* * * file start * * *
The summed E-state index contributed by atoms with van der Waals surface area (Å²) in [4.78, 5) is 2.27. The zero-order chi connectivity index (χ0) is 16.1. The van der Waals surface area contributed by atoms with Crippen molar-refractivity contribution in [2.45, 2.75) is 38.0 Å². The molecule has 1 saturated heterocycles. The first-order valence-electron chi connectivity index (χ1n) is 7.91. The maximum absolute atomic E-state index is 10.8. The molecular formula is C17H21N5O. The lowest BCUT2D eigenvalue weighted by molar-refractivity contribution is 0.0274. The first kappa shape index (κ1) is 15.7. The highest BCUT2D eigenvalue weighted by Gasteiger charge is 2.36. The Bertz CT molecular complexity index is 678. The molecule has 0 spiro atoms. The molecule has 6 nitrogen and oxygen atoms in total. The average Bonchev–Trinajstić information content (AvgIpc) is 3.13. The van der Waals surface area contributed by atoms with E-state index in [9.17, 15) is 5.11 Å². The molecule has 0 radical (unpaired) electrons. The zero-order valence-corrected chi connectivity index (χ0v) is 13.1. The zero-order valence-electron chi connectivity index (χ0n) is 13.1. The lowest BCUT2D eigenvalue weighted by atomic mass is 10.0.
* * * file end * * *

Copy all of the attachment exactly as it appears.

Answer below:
The summed E-state index contributed by atoms with van der Waals surface area (Å²) in [4.78, 5) is 2.27. The zero-order chi connectivity index (χ0) is 16.1. The van der Waals surface area contributed by atoms with Crippen molar-refractivity contribution in [2.45, 2.75) is 38.0 Å². The molecule has 1 saturated heterocycles. The first-order valence-electron chi connectivity index (χ1n) is 7.91. The maximum absolute atomic E-state index is 10.8. The molecular formula is C17H21N5O. The lowest BCUT2D eigenvalue weighted by molar-refractivity contribution is 0.0274. The first kappa shape index (κ1) is 15.7. The highest BCUT2D eigenvalue weighted by Gasteiger charge is 2.36. The Bertz CT molecular complexity index is 678. The molecule has 0 spiro atoms. The molecule has 6 nitrogen and oxygen atoms in total. The average Bonchev–Trinajstić information content (AvgIpc) is 3.13. The van der Waals surface area contributed by atoms with E-state index in [9.17, 15) is 5.11 Å². The molecule has 0 radical (unpaired) electrons. The zero-order valence-corrected chi connectivity index (χ0v) is 13.1. The zero-order valence-electron chi connectivity index (χ0n) is 13.1. The lowest BCUT2D eigenvalue weighted by atomic mass is 10.0.